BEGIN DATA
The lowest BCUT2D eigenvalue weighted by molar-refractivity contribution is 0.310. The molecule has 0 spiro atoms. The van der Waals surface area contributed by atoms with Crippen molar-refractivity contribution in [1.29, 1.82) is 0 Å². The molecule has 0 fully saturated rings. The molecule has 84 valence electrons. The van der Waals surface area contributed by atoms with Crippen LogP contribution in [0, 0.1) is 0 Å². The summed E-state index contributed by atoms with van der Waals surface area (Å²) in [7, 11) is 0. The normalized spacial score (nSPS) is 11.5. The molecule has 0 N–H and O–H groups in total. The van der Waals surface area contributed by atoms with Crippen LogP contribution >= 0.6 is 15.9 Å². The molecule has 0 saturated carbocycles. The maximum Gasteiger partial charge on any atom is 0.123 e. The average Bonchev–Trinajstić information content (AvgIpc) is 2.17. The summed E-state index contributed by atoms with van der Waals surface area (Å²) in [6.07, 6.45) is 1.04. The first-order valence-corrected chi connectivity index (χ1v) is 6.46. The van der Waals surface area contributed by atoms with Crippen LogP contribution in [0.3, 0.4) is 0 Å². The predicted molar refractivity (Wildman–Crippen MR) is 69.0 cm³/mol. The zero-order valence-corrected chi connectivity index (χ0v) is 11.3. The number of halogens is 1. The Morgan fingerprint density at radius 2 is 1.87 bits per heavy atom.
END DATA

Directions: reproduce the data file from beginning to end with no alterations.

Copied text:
The lowest BCUT2D eigenvalue weighted by molar-refractivity contribution is 0.310. The molecule has 0 spiro atoms. The van der Waals surface area contributed by atoms with Crippen molar-refractivity contribution in [1.29, 1.82) is 0 Å². The molecule has 0 fully saturated rings. The molecule has 84 valence electrons. The van der Waals surface area contributed by atoms with Crippen LogP contribution in [0, 0.1) is 0 Å². The summed E-state index contributed by atoms with van der Waals surface area (Å²) in [7, 11) is 0. The normalized spacial score (nSPS) is 11.5. The molecule has 0 N–H and O–H groups in total. The van der Waals surface area contributed by atoms with Crippen LogP contribution >= 0.6 is 15.9 Å². The molecule has 0 saturated carbocycles. The maximum Gasteiger partial charge on any atom is 0.123 e. The average Bonchev–Trinajstić information content (AvgIpc) is 2.17. The summed E-state index contributed by atoms with van der Waals surface area (Å²) in [6.07, 6.45) is 1.04. The first-order valence-corrected chi connectivity index (χ1v) is 6.46. The van der Waals surface area contributed by atoms with Crippen LogP contribution in [0.3, 0.4) is 0 Å². The predicted molar refractivity (Wildman–Crippen MR) is 69.0 cm³/mol. The zero-order valence-corrected chi connectivity index (χ0v) is 11.3. The number of halogens is 1. The Morgan fingerprint density at radius 2 is 1.87 bits per heavy atom.